The white building on the left is the K-12 school. All of the teachers are life long residents. They go to college and come back to teach here.
There is only one school on Tangier and it houses grades K – 12. On average, eight or less students are in each grade. Every grade does have its own teacher, though, and high school students are provided with teachers for each subject as well as the opportunity to take distance-learning classes. The boys of the graduating class traditionally went on to work with their fathers on the water, but in the past few years they have, instead, joined the military or gone on to college, most never returning to live on Tangier. That fact and the fact that the island is physically shrinking due to erosion and literally sinking land, has brought the population down from 727 residents in 2010 to about 450 this year. It is expected that Tangier Island will completely disappear in the next 30 years if something is not done to stop the loss of acreage.
Heading back to the dock.Our ferry, the Joyce Marie.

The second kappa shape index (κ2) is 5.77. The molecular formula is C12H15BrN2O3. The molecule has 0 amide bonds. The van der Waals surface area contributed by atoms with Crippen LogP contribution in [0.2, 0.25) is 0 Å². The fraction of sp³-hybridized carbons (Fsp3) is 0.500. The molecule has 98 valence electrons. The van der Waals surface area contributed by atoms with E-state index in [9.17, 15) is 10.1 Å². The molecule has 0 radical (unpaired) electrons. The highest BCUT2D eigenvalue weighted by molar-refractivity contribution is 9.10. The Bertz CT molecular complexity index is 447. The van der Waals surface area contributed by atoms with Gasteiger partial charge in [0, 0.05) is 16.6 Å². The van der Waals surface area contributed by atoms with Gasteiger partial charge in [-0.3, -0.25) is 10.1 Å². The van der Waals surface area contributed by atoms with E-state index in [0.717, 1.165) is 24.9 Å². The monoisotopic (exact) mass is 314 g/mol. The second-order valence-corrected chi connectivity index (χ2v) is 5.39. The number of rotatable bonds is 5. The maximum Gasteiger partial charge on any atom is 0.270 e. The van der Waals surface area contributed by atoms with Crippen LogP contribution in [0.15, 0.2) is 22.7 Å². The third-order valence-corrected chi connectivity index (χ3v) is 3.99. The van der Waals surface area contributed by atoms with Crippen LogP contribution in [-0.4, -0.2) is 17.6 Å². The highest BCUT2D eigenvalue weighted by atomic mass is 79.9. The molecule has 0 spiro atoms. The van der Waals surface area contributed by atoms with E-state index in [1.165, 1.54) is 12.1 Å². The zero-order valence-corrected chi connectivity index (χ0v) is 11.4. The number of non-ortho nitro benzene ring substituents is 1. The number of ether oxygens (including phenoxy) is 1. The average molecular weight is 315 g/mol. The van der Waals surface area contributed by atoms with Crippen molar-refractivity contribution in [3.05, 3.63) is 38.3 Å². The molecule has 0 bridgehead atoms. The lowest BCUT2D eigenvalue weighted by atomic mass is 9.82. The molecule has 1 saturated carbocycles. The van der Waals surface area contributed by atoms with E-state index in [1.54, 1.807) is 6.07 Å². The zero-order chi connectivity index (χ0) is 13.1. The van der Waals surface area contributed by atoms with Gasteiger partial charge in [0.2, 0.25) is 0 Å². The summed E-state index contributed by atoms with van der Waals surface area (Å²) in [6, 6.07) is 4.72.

So, this trip to this beautiful, quirky, friendly island with the proud, friendly people who live there was pure joy for me. We left the dock in the morning, took a $5 a person golf cart “historical tour” that encircled the whole island in 15 minutes, had delicious crab cake sandwiches at Lorraine’s for lunch, walked to the marina to meet Milton Parks, an 86 year old legend who owns the marina there and who entertains without even trying, walked to the beach, walked the one and one-half mile circle of the island, were stopped by some local residents just to chat and hear about where we were from, checked out the museum and watched its video, went in to see the gorgeous historic Methodist Church there, and returned in time to get back on the Joyce Marie that brought us back to Onancock. This was a day I will always remember. It is probable that this island will disappear in our lifetime. It was a glorious way to spend a day and it reminded us again to live our lives when we can. Tomorrow is never guaranteed.